When Tom Rush's self-titled album appeared on Elektra Records at the beginning of 1965, the recent university graduate was already an established veteran of the Cambridge, Massachusetts folk scene. A popular performer at local venues such as Club 47 and the Unicorn, he had already recorded three albums, the first of those a private production done live at the Unicorn, the next two for the Prestige label.
Tom Rush marked a step up for the artist, moving him to a label that was actually more prestigious than Prestige, and filling out his sound with an all-star squad of accompanists. The music, though, remained much as it had been on his previous LPs: warm, affable interpretations of a diverse range of folk songs.
It was an age when there seemed to be a sort of mini-competition among various prominent folkies in trying to select the most eclectic repertoire possible, always accompanied by liner notes that meticulously documented the sources, as a testament to their assiduous choices and diligent folkloric research. In this respect Rush could more than hold his own, rambling through country blues by Kokomo Arnold and Bukka White, Woody Guthrie compositions, and traditional folk songs of indeterminate origin, some learned from peers such as Dave Van Ronk, Eric Von Schmidt, Geoff Muldaur, and Ian Tyson.
There was even a cover of a Jerry Leiber-Mike Stoller composition that had been recorded by the Coasters, a daring move at a time when some purists were trying to keep the gap between rock and folk as wide as possible. And, naturally, there were diligent notes about the songs and how Rush had learned them, penned by the singer himself.
Moving from Prestige to Elektra along with Tom was producer Paul Rothchild, one of the top folk producers of the day, and soon to become a top rock producer at the helm of Elektra recordings by the Paul Butterfield Blues Band, Love, Tim Buckley, and the Doors. This helped create a confusing situation where Rush's Elektra debut actually hit the stores before his second Prestige LP, which had been recorded prior to Tom Rush.
The fuller, yet not electric, folk sound was in keeping with the approach then being pioneered on Rothchild-Elektra sessions; the producer also enlisted Sebastian and Pappalardi around this time for support on a crucial early folk-rock milestone on Elektra, Fred Neil's Bleecker & MacDougal. Pappalardi and Herald were also important sidemen on sessions by Ian & Sylvia that likewise were vital in expanding folk music's sonic canvas.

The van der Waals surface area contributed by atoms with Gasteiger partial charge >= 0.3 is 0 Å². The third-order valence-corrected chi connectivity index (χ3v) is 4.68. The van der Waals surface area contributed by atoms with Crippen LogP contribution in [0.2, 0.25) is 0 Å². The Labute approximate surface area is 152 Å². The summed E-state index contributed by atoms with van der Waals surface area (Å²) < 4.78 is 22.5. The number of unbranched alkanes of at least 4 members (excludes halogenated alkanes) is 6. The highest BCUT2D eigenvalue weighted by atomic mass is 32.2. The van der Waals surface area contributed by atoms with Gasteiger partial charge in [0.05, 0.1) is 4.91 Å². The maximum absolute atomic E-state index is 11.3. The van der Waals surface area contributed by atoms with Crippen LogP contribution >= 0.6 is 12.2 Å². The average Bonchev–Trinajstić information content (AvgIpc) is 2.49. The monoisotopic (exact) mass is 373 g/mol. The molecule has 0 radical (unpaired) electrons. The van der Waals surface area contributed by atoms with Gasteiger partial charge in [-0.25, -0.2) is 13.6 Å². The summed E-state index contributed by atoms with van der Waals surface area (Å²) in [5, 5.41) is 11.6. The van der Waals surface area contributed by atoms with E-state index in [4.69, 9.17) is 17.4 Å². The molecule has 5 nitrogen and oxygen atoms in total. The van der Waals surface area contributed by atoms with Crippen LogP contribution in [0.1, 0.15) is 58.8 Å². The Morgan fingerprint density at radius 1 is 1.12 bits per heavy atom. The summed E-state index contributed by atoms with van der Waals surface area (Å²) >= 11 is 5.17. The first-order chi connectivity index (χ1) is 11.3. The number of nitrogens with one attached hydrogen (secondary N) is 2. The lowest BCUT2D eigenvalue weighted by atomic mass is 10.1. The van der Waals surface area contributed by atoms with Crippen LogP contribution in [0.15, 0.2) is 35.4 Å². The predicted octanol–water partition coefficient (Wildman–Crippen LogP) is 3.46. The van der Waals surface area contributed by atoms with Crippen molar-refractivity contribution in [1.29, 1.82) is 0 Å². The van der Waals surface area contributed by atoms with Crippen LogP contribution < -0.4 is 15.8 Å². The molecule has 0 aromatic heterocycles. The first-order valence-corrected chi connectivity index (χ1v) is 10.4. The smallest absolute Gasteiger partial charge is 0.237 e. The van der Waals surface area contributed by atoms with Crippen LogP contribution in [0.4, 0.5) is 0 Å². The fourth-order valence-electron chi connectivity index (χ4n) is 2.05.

Elaborated Rush in a 1998 interview with Wally Breese (for Joni Mitchell's website), "When Paul and I sat down to make these two albums, we put the more traditional, I should say, simpler material on the Prestige project. We weren't really high-grading for Elektra, but we put the stuff that sounded best solo or solo with a washtub bass, which is how I recorded the first one, on the Prestige album, and the stuff that lent itself to more backup was on the Elektra album."
Tom Rush was still very much a folk record, though, and not a pop or rock one. None of the songs were written by Rush himself, who leaned most toward blues numbers such as "Milk Cow Blues" and the Robert Johnson-derived "If Your Man Gets Busted," as well as ageless folk tunes that had been around the block many times, like "The Cuckoo" and "Solid Gone" (also sometimes called "The Cannonball").
Certainly the most inventive cut was the eight-and-a-half-minute closer, "The Panama Limited, " which strung together several Bukka White songs. Another standout was the solo performance "Poor Man," with D modal tuning and a darker atmosphere than was typical for what was largely an upbeat, good-time collection.
If only in hindsight, the most significant track might have been "When She Wants Good Lovin'," taken from the B-side of a Coasters single. Rush, as well as collaborators Sebastian, Pappalardi, and Rothchild, would be heading full steam into the folk-rock revolution within a year, and Tom would devote most of an entire LP side of his next Elektra album to electric rock treatments of such rock'n'roll oldies.
by Richie Unterberger
by Richie Unterberger
1. Long John (Traditional) - 4:00
2. If Your Man Gets Busted (Traditional) - 3:30
3. Do-Re-Mi (Woodie Guthrie) - 2:39
4. Milk Cow Blues (Kokomo Arnold) - 3:14
5. Black Mountain Blues (Traditional) - 2:44
6. The Cuckoo (Traditional) - 3:24
7. Poor Man (Traditional) - 3:30
8. Solid Gone (Traditional) - 3:01
9. When She Wants Good Lovin' (Jerry Leiber, Mike Stoller) - 2:45
10.I'd Like to Know (Woodie Guthrie) - 2:17
11.Jelly Roll Baker (Lonnie Johnson) - 3:01
12.Windy Bill (Traditional) - 2:16
13.The Panama Limited (Bukka White) - 8:23
*Tom Rush - Vocals, Guitar
*Felix Pappalardi - Guitar
*John Herald - Guitar
*John Sebastian - Harmonica
*Bill Lee - Bass
*Fritz Richmond - Bass
1968 Tom Rush - The Circle Game